Seeing the Creation of Art From an International Lens


This fall semester I worked with the Bates College Museum of Art curating the show, Phantom Punch, which exclusively includes artwork from young, contemporary artists from Saudi Arabia. I was immediately drawn into the project and loved the show’s incorporation of a wide variety of mediums, and the fact that I was looking at art that came from a country I have never visited. Just by seeing some of these pieces, I had a newfound respect and admiration for Saudi art and culture. When I first began working on the project, I was researching the artists and the artistic movement occurring in contemporary Saudi Arabia. I soon learned that freedom of expression is not guaranteed in Saudi art. If for example a piece of art is created that might be considered “culturally insensitive” in some form, it could be banned from exhibition. In addition to this, every exhibit has to first be reviewed by the Ministry of Culture and Information before being shown to the public. This concept of having art approved before being seen by the public eye was shocking to me and unfamiliar. I became more grateful and appreciative of my own freedom of expression.  Growing up in a family of artists and aesthetically-minded people in the city of Los Angeles, I was surrounded by unique and sometimes controversial art. It was often the controversial art that drew me in the most and that inspired me to create something equally as thought-provoking and meaningful. It’s hard for me to imagine that such works have to be reviewed and accepted being they are shown to people around the world.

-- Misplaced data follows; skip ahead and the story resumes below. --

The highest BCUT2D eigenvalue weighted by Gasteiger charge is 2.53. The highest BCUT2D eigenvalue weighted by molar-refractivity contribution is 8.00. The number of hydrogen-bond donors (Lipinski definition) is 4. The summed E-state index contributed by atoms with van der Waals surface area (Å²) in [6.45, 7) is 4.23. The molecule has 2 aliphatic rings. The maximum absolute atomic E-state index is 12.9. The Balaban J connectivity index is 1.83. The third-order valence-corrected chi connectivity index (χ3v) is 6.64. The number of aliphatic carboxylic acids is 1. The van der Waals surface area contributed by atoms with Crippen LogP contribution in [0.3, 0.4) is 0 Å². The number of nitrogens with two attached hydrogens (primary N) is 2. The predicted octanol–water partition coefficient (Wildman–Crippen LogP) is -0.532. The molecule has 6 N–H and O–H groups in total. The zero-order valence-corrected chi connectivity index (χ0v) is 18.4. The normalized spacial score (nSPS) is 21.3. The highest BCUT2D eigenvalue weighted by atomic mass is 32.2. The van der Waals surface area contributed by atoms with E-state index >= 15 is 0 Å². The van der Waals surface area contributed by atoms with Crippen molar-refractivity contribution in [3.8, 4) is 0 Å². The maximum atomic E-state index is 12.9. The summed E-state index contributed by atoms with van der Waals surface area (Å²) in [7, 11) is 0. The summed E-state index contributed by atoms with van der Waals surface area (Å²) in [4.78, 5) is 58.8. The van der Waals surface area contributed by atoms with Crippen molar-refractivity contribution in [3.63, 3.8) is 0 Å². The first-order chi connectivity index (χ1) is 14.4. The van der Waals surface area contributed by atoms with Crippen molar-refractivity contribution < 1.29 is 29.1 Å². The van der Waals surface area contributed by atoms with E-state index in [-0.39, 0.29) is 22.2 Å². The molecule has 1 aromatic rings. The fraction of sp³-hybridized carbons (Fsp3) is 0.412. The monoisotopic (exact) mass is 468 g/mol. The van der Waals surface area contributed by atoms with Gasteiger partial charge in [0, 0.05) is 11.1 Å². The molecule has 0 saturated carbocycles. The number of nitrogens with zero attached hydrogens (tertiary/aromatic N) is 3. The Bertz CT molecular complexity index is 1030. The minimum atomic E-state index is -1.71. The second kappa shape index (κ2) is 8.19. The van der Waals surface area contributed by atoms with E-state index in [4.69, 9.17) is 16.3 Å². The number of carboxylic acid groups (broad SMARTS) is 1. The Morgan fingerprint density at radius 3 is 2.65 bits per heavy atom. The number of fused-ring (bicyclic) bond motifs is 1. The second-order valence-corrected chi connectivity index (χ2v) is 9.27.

Learning about the unique artistic movement happening in Saudi Arabia intrigued me in a new way. These artists are creating work that might upset political customs of approach, however, the result is something widely accepted as beautiful. It is important to remember that art is not necessarily a free form of expression in every country. Art is often created for art’s sake, but in many cases, it is created with a social message or a political challenge. Many of the pieces I looked at while working on “Phantom Punch” were equally as beautiful as they were socially and politically relevant. They question gender roles, the role of religion and the role of art, while also providing images of beauty and grace. They raise socially relevant questions and leave the viewer with a colorful vision of Saudi culture. It was enlightening to see art from a country that has such restrictions and it was empowering to see young artists publicly displaying social messages relevant to their country.  What excited me the most about this show was the fact that all the artists are so young. This new generation of Saudi artists is innovative and fresh-minded. They present a beautiful, political, and cultural story of Saudi Arabia.


Emerson Krull

Environmental Science